In honor of the Royal Wedding, I'm posting a few brief reviews of books about the British monarchy that I've read in the past few months. I am fascinated by the royals and want to read more and more about them.
-BTW...I thought Kate Middleton's dress was one of the prettiest I've ever seen what did you think?
Published just before William and Kate announced their engagement, this book chronicles the lives of the two princes. It details their childhood with stories such as Harry's practical jokes at Eton and their relationship with their parents. Lots of time is spent on their love lives - William and Kate and Chelsey and Harry. Plus, their respective exes. The writing's not the best - the author had an irritating habit of inserting herself into the story. Of the two biographies however, I preferred this one. It had a positive tenor. With both books I was left with the impression that William and Harry were very privileged young men who had lived hard lives in many ways. After reading this book, I felt that despite their royal statuses, their penchant for partying hard, and occasionally doing stupid things, they were fairly normal guys who I might like to spend time with (William at least).
A thorough biography of William and Kate and their relationship. I read this after reading William and Harry. There wasn't a huge amount about William in there I didn't already know (except that he's a smoker!), but I loved the information about Kate. I'd also read a lot of it before, but there was more detail. It was an easy, page-turning read. I have two problems with it. First, it contains a lot of quotes that I assume Andersen creatively added (an annoying tendency of biographers). I highly doubt Andersen knew exactly what Kate said to her mom while they were watching Princess Diana's funeral. Secondly, it left a bad taste in my mouth. Much time was spent on Kate's mom's ambition to raise her family's status, as well as how Kate calculated to keep William. I'm sure the was some truth to this, but I don't think it was so simple or that her mom was so one-dimensional. There was also lots of focus on William's partying and his habit to paw random girls when he's stressed and really drunk. While I'm sure there's also truth to this and Andersen also points out lots of good points about William, I thought it was unbalanced toward salacious gossip. Overall, this is a fascinating read with a trove of information. Just take it with a grain of salt.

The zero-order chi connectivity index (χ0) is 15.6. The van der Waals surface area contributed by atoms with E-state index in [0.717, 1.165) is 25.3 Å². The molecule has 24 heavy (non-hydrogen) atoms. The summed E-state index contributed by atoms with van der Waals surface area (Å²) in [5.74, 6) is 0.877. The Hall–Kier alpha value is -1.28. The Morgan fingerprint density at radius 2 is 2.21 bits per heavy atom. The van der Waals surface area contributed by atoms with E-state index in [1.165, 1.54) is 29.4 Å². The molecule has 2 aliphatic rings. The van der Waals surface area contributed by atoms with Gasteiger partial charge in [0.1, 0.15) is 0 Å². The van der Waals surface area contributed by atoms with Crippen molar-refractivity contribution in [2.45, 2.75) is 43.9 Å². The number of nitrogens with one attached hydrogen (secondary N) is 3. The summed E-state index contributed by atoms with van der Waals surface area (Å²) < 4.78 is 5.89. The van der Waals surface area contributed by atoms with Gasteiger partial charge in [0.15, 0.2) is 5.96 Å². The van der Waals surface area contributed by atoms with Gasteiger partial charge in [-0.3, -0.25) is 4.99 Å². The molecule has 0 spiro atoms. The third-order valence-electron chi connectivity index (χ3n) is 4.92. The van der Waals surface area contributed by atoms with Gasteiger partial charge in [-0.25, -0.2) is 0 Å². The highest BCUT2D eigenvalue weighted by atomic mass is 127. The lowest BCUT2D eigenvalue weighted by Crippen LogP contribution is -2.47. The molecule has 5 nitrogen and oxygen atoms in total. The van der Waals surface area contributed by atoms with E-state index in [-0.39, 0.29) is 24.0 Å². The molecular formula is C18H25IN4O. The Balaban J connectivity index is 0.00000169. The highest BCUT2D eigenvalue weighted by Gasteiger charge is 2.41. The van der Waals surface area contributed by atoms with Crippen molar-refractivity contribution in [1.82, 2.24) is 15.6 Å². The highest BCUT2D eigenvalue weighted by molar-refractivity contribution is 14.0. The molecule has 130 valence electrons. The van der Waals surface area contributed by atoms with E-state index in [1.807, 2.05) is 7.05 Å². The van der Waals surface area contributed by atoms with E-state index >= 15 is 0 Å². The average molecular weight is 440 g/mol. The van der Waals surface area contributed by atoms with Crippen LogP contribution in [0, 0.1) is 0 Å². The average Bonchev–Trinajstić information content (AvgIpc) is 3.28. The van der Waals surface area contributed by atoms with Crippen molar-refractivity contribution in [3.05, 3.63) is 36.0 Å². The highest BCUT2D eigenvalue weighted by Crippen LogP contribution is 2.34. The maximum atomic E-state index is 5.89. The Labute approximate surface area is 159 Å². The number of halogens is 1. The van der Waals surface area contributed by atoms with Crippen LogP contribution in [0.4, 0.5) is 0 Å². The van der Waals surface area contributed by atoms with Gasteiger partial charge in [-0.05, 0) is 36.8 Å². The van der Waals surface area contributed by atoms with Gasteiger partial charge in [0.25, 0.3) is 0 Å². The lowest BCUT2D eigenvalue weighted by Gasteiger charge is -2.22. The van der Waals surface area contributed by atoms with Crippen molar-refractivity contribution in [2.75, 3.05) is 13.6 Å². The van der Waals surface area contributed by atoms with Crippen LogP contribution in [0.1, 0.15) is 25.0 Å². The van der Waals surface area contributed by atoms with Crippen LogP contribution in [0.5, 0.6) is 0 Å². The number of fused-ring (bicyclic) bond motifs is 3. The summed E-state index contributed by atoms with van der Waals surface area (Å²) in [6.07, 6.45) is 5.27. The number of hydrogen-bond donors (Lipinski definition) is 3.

Even though she's been queen for my entire life (and my mother's entire life), I know very little about Queen Elizabeth. Lillibet was a great read about a complicated person. The Queen had a charmed but very sheltered childhood with doting parents. Her adult life was much more difficult. Not only did she lose her father at a young age and become queen, but she also married her childhood crush, Prince Philip, who seems like a huge jerk. It was interesting how everyone in the Royal Family was against the marriage and young Elizabeth was the only one who didn't see his clear faults. I also was dismayed but not surprised to see how she ignored her children despite having very loving parents in King George and Queen Elizabeth. The book is quite soap-operish and gossipy, but that certainly keeps it interesting. On the whole, this is a very positive portrayal of the Queen. It doesn't ignore her mistakes and fault, but you can tell the author likes her. The Queen seems like a fun person to be around if you can ever get past her shell (and that's pretty hard to do).
A companion book to one of the best movies I've seen in years. It is co-written by Lionel Logue's grandson and relies on a large stack of Lionel's journals and personal letters. The movie is definitely more for entertainment than reality, but the spirit of the friendship and devotion between the King and his speech therapist rings true in both works. We learn a great deal about the lives of both King George and Lionel Logue. Their relationship was much longer than indicated in the film. They began working together in 1926 in preparation for a big tour of Australis and the Duke saw results so quickly that he actually stopped treatment becaude he could do things on his own (instead of stopping treatment because of an argument as in the film). I was a little disappointed that their relationship was not as informal as in the film - I highly doubt Lionel ever called the King Bertie - but that did seem unrealistic. Regardless, their friendship was true. I developed a love for both men throughout the book and actually got teary when they passed away (within months of each other). Highly recommended.